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Near-death experience 'all in the mind'

Discussion in 'Psychiatry' started by Egyptian Doctor, Nov 1, 2011.

  1. Egyptian Doctor

    Egyptian Doctor Moderator Verified Doctor

    Mar 21, 2011
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    Near-death experiences are simply
    "manifestations of normal brain functions gone awry", researchers say.

    Psychologists from Edinburgh University and the Medical Research Council in
    Cambridge reviewed existing research.

    They say phenomena such as out-of-body experiences or encounters with dead
    relatives are tricks of the mind rather than a glimpse of the afterlife.

    One of the researchers, Dr Caroline Watt, said: "Our brains are very good at
    fooling us."

    The researchers say that many common near-death experiences could be caused
    by the brain's attempt to make sense of unusual sensations and perceptions
    occurring during a traumatic event.

    Dr Watt, of the University of Edinburgh, said: "Some of the studies we
    examined show that many of the people experiencing a near-death experience were
    not actually in danger of dying, although most thought they were.

    "The scientific evidence suggests that all aspects of the near-death
    experience have a biological basis."
    Bliss and
    One of the most frequently reported features of near-death experiences is an
    awareness of being dead - but the researchers say these feelings are not limited
    to near-death experiences.

    “Start Quote

    Taken together, the scientific experience suggests that all
    aspects of near-death experience have a neuro-physiological or psychological
    End Quote Researchers

    There is a condition called "Cotard" - or "walking
    corpse" syndrome, where a person believes they are dead. It has been seen
    following trauma and during the advanced stages of typhoid and multiple

    Out-of-body experiences, where people feel they are floating above
    themselves, are also commonly reported.

    But Swiss researchers found such experiences could be artificially induced by
    stimulating the right temporoparietal junction in the brain that plays a role in
    perception and awareness.

    The "tunnel of light" sensation reported by those who believe they are having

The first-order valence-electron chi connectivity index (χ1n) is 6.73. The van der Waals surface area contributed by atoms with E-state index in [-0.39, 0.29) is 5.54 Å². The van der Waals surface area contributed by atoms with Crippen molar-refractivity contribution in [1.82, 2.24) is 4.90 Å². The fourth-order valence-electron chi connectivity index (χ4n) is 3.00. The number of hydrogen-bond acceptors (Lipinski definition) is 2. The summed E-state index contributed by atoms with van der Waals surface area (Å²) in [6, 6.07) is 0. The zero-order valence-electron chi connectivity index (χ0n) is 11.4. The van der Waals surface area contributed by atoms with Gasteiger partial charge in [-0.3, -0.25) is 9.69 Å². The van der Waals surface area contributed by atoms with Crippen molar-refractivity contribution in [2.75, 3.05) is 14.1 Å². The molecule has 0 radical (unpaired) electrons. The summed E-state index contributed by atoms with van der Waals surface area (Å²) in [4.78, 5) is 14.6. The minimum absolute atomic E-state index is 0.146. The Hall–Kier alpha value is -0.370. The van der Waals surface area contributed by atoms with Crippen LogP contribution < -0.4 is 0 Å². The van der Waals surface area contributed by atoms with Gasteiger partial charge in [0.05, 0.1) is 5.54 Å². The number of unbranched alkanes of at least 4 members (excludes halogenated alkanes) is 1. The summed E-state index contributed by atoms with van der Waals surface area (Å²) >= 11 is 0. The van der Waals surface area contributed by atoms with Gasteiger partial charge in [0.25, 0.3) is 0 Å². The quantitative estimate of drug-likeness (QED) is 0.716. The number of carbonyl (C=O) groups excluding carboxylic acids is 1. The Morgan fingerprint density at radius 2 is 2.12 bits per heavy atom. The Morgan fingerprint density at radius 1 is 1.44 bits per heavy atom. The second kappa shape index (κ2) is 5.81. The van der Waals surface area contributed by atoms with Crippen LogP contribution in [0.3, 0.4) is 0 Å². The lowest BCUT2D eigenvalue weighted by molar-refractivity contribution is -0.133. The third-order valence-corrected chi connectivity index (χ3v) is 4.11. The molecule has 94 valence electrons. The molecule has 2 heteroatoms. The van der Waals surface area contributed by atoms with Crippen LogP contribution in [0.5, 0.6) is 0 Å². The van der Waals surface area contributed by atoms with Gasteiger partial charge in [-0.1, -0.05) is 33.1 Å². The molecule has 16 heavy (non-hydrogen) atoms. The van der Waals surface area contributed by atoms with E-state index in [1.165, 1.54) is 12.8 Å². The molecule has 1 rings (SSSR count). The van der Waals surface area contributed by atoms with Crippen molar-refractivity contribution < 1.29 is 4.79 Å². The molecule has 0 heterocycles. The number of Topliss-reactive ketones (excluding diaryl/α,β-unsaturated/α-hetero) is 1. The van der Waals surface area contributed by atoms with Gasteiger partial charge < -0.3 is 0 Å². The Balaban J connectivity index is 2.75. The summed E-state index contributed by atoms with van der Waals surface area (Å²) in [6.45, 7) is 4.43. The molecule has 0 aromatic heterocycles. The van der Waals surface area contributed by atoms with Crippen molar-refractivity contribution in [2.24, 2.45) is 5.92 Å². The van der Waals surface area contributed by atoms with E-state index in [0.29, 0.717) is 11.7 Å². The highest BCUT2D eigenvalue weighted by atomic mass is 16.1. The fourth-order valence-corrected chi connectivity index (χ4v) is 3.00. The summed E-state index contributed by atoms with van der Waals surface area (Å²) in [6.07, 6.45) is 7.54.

a near-death experience can also be artificially induced.

    Pilots flying at G-force can sometimes experience "hypertensive syncope"
    which causes tunnel-like peripheral or even central visual loss for up to eight

    And a US study suggested the light at the end of the tunnel can be explained
    by poor blood and oxygen supply to the eye.

    The feelings of bliss and euphoria, meanwhile, can be recreated with drugs
    such as ketamine and amphetamine.

    The paper also suggests the action of noradrenaline, a hormone released by
    the mid-brain, can evoke positive emotions, hallucinations and other features of
    the near-death experience.

    Writing in the journal Trends in Cognitive Science, the researchers say: "Taken together, the scientific experience suggests that all aspects of near-death experience have a neuro-physiological or psychological basis."

    Dr Sam Parnia, director of resuscitation research at the State University of
    New York and author of What Happens When We Die said: "Every experience, whether
    near-death or otherwise such as depression, happiness and love is mediated by
    the brain.

    "In fact many experiences share the same brain regions, and so it is not
    unusual to be able to reproduce them.

    "Discovering those areas or reproducing them, doesn't imply the experience is
    not real. By the same token, we wouldn't say love, happiness and depression are
    not real.

    "Furthermore many people accurately report "seeing" events taking place at a
    time when the brain doesn't function (such as during cardiac arrest). These
    cannot be explained by brain changes, since the brain had shut down and

    "While seeming real to those who experience them, near death experiences
    provide a glimpse of what it is like to die for the rest of us".

    [Broken External Image]:

    Source : BBC News - Near-death experience 'all in the mind'

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    Last edited: Nov 1, 2011

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